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Posted 5 years ago
Establishing and re-establishing a competitive advantage is at the heart of what business leadership focuses on. In any given industry there can be dozens, sometimes hundreds, of competitors all vying for the same consumers. Writer Gregg Baron addresses what he believes should remain a fixture of every organization’s focus: establishing a culture that delivers high-value experiences. Gregg contends that company cultures focused on creating these high-value experiences will not only retain existing clients with substantially greater success, but will also position themselves for luring new clients away from competitors lacking this focus.
Competitive Advantage – A Culture Focused on High-Value Experiences
by Gregg Baron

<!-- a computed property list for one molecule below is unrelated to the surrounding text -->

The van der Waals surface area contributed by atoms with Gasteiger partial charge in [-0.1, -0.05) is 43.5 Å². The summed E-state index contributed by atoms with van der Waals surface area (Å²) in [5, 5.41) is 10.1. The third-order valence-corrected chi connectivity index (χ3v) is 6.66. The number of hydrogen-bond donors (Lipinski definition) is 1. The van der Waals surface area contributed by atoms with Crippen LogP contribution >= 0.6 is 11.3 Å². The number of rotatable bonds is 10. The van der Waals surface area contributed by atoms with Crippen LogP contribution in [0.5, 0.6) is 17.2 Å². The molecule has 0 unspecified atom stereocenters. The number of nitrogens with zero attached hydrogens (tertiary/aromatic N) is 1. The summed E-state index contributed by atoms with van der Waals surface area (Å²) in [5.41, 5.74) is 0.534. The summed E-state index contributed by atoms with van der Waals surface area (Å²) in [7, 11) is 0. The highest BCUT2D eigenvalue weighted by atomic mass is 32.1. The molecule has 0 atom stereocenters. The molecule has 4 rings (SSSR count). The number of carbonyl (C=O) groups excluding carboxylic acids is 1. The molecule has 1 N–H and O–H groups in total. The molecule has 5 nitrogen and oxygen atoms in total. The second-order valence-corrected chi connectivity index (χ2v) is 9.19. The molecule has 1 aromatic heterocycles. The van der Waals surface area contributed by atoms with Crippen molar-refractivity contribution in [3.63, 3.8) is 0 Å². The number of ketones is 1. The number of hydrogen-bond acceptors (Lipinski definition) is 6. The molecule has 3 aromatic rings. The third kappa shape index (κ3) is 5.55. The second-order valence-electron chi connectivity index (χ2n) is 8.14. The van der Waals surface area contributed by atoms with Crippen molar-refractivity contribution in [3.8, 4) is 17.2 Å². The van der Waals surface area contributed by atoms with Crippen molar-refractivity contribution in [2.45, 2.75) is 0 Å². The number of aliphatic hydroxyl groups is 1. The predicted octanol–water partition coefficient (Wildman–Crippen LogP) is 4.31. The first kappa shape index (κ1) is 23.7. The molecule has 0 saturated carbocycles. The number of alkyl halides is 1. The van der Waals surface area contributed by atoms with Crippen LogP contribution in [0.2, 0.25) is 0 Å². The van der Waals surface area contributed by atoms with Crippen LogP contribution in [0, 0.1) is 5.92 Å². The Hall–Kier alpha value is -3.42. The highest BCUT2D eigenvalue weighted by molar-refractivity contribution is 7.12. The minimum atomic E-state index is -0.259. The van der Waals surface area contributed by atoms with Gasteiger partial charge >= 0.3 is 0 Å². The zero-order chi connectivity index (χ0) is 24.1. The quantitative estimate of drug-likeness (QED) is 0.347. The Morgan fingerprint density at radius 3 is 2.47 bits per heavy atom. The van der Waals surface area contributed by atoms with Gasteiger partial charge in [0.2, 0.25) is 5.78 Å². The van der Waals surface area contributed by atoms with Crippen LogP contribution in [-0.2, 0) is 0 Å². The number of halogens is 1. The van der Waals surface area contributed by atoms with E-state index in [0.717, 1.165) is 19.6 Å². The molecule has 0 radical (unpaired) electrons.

Things move fast in the environment you have staked your reputation on. You and your team(s) are frequently juggling multiple competing priorities, working to avoid distractions with new problems to solve and opportunities to capture. At the speed of your business, do your people ever lose sight of what is most important? We would argue they most likely do (and more often than you think) based on what we observe in the diverse, fast- moving client environments we work in. We have a particular perspective on what is most important in organizations. Over the last 30 years we have seen enough to know what really works over time and what fades quickly in organizations that have good intentions around being customer centric. We have observed that in the end, the simple and obvious outcome of delivering noticeably more value to customers is what is most important. Noticeably more value is a perception by the customer (not you, the leader, or someone else on your team that participates more directly in delivering actual value). Speaking of Customers When we use the term “customers” we are referring to stakeholders that can range from traditional-end user customers, to your distribution channel, to internal customers (other departments). When we refer to their target experience, we mean the total experience your people create and manage for anyone they serve and support, no matter what their role is or the context they are working in. The target your people should be aiming for at all times is creating a High-Value experience as perceived by the people they serve and support. High-Value experiences are the sum of all of the tangible and intangible elements that impact the perceptions and expectations one has when working with you. The Opportunity Consistently delivering High-Value experiences (for key stakeholders) leads to competitive advantage and sustainable success. With the right leadership, a significant focus on High-Value experiences can be a call to action and a catalyst for innovation. When you invest the appropriate amount of time and resource, the payoff(s) will dwarf the investment. As obvious as the objective may be, the challenge always lies in execution. Achieving consistency in delivering High-Value experiences is not easy. If it were easy, all of your human touch points would already be delivering your brand promise perfectly. The key is starting with a healthy obsession and doing what it takes to “shape” your culture. A shift in culture makes the biggest difference in getting a sustainable payoff and requires patience, because changing culture always takes more commitment in time and other resources than anticipated. Establish Cultural Norms to Influence the Collective Mindset of Your Organization. Determine what “High-Value” means to your customers and communicate that to your team using behavioral terms. Then establish the standards, mindset, skills, strategies, practices, incentives, accountability and processes to transform them into consistent reality. As your organization works over time to make High-Value experiences the primary objective, it will become a key part of who you are. Remember that your culture is “How we really do things around here including when the boss isn’t looking”. Below is a short explanation about the 3 most significant High-Value experiences (stakeholder groups) we focus on to maximize competitive advantage.